Unless you’ve been on a vision quest somewhere outside of the bounds of data coverage, you’ve probably been hearing quite a bit about blockchain recently. It is the technology upon which cryptocurrencies like Bitcoin depend, and as the value of a Satoshi continues to climb, so too do the potential applications for blockchain in other areas of global commerce.
Companies have begun to test blockchain technology within the global food chain, with startups and well established corporations alike trying their hand at what may be the next big leap in the Internet of Things. If you’re still at a loss as to how blockchain works, how it could be applied to things like tomatoes or olive oil, and why it might make a difference don’t worry, you’re not alone. Blockchains are a complicated concept that even the most tech savvy people have a hard time explaining but beneath all of the jargon is a system that could make a huge difference in the food that makes its way to your table.
Blockchain Explained: A Primer
Imagine an old timey General Store like the ones in a Western that your grandfather used to watch. There was inevitably a wise old store owner who kept records of everyone’s purchases on his ledger, and he might apply his own unique codes to each purchase whether he was to be paid in cash, or in trade. As long as the store owner was able to keep track of the ledger, ensure that it was kept up to date, and keep it in a safe place, this could be quite an effective system. Indeed, relationships like these, based on mutual trust between merchant and client, were often the backbone of local economies.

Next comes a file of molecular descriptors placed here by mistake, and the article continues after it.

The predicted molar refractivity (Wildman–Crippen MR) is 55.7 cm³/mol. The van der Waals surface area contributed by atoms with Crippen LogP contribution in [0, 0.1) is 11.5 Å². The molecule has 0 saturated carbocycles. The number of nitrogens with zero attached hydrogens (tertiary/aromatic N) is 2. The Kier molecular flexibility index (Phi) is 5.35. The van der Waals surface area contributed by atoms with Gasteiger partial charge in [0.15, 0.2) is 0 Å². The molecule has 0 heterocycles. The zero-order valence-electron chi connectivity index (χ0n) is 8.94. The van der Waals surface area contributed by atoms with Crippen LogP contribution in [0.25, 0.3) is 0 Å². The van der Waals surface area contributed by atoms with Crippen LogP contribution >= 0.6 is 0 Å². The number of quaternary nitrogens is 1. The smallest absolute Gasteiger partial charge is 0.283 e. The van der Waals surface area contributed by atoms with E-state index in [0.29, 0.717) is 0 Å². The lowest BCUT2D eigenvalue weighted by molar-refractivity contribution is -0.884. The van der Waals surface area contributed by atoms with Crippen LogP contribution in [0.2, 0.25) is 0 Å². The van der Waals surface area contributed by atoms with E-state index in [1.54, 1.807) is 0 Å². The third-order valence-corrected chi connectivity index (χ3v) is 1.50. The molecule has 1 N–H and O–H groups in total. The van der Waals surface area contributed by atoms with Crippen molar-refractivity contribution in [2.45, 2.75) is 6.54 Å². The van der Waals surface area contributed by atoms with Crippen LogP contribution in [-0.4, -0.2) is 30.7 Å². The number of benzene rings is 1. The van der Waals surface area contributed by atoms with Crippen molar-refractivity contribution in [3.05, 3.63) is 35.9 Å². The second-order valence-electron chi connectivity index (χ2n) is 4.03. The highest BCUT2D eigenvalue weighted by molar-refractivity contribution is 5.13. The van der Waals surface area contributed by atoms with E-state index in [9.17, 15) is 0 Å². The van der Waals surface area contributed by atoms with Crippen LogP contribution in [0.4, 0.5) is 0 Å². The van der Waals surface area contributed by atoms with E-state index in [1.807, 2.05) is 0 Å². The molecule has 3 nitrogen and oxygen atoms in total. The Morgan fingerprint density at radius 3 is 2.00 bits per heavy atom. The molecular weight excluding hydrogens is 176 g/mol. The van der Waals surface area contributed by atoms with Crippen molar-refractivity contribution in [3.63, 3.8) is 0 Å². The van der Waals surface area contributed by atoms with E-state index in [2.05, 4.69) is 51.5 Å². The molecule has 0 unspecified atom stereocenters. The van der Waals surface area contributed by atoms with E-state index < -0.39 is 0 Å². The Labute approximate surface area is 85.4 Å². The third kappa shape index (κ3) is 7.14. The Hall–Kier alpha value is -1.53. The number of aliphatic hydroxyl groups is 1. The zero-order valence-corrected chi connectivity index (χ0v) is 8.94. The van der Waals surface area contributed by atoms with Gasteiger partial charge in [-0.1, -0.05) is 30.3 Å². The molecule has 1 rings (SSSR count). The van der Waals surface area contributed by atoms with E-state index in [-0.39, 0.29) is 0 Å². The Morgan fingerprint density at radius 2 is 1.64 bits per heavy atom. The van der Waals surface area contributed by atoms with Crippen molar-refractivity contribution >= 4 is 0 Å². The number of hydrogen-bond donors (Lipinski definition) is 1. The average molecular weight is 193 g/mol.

Now imagine that the same ledger were to be used, but with no old timey shopkeeper and instead of tracking the transactions of a local business, the ledger would keep a record of large sums coming in and out from around the world in a sort of intergalactic general store. How could you be sure that it would be kept safe? How would you be able to track all of the transactions? How could you trust anyone in the system, if you didn’t even know who they were or where they were from?
Enter blockchain. This digital ledger is administered and monitored by a peer-to-peer network that records, observes, and encrypts every single economic transaction, not only of money but of pretty much anything and everything that has value. Each transaction that is recorded and encrypted becomes a block, and when the transactions continue they form chains. As such, no blocks can be altered without altering every other block that follows it in the chain, and that requires the approval of everyone monitoring the system. Because the system is so vast and those virtual hall monitors are themselves rewarded when more people sign on to the ledger, there are a lot of checks.
With these controls, Blockchain makes it possible to establish an economy based on trust between individuals that is decentralized and incorruptible, and which opens a financial system to everyone. In a blockchain based system, individuals don’t have to worry about their credit rating, a bank branch that will see them, or a loan for which they might not meet the strict criteria set up by a bank or financial institution. All you need is a smartphone, a bit of bandwidth (ok, a lot of bandwidth) and something of value that you want to be included in the ledger. The old timey general store is dead, long live the old timey general store.